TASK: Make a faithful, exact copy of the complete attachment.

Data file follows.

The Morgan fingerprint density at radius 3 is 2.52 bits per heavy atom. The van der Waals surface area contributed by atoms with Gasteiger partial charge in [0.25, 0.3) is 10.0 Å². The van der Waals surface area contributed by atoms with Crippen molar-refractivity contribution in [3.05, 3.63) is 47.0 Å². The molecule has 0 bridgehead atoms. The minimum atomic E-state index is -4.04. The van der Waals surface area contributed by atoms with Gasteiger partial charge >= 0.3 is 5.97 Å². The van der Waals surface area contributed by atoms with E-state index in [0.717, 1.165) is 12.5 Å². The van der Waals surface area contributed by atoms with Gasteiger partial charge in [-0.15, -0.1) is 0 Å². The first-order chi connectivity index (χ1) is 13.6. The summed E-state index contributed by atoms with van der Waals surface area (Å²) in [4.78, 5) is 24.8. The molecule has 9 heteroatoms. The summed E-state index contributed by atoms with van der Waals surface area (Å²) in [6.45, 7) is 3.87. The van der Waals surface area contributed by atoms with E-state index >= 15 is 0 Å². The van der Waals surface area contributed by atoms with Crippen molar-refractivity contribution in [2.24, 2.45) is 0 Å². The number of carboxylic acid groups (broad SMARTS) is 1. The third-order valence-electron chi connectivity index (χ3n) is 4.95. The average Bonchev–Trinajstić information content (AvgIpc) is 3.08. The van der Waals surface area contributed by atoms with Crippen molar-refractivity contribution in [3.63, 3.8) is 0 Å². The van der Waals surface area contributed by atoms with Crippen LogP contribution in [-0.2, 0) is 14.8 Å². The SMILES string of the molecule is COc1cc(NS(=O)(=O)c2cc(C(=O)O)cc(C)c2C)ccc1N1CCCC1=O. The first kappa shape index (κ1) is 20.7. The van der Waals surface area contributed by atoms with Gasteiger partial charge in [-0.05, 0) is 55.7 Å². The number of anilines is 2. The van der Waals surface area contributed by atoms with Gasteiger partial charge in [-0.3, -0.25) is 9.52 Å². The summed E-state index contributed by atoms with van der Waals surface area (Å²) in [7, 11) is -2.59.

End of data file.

The Morgan fingerprint density at radius 3 is 2.52 bits per heavy atom. The van der Waals surface area contributed by atoms with Gasteiger partial charge in [0.25, 0.3) is 10.0 Å². The van der Waals surface area contributed by atoms with Crippen molar-refractivity contribution in [3.05, 3.63) is 47.0 Å². The molecule has 0 bridgehead atoms. The minimum atomic E-state index is -4.04. The van der Waals surface area contributed by atoms with Gasteiger partial charge >= 0.3 is 5.97 Å². The van der Waals surface area contributed by atoms with E-state index in [0.717, 1.165) is 12.5 Å². The van der Waals surface area contributed by atoms with Gasteiger partial charge in [-0.15, -0.1) is 0 Å². The first-order chi connectivity index (χ1) is 13.6. The summed E-state index contributed by atoms with van der Waals surface area (Å²) in [4.78, 5) is 24.8. The molecule has 9 heteroatoms. The summed E-state index contributed by atoms with van der Waals surface area (Å²) in [6.45, 7) is 3.87. The van der Waals surface area contributed by atoms with E-state index >= 15 is 0 Å². The van der Waals surface area contributed by atoms with Crippen molar-refractivity contribution in [2.24, 2.45) is 0 Å². The number of carboxylic acid groups (broad SMARTS) is 1. The third-order valence-electron chi connectivity index (χ3n) is 4.95. The average Bonchev–Trinajstić information content (AvgIpc) is 3.08. The van der Waals surface area contributed by atoms with Crippen molar-refractivity contribution in [3.63, 3.8) is 0 Å². The van der Waals surface area contributed by atoms with Crippen LogP contribution in [-0.2, 0) is 14.8 Å². The SMILES string of the molecule is COc1cc(NS(=O)(=O)c2cc(C(=O)O)cc(C)c2C)ccc1N1CCCC1=O. The first kappa shape index (κ1) is 20.7. The van der Waals surface area contributed by atoms with Gasteiger partial charge in [-0.05, 0) is 55.7 Å². The number of anilines is 2. The van der Waals surface area contributed by atoms with Gasteiger partial charge in [-0.3, -0.25) is 9.52 Å². The summed E-state index contributed by atoms with van der Waals surface area (Å²) in [7, 11) is -2.59.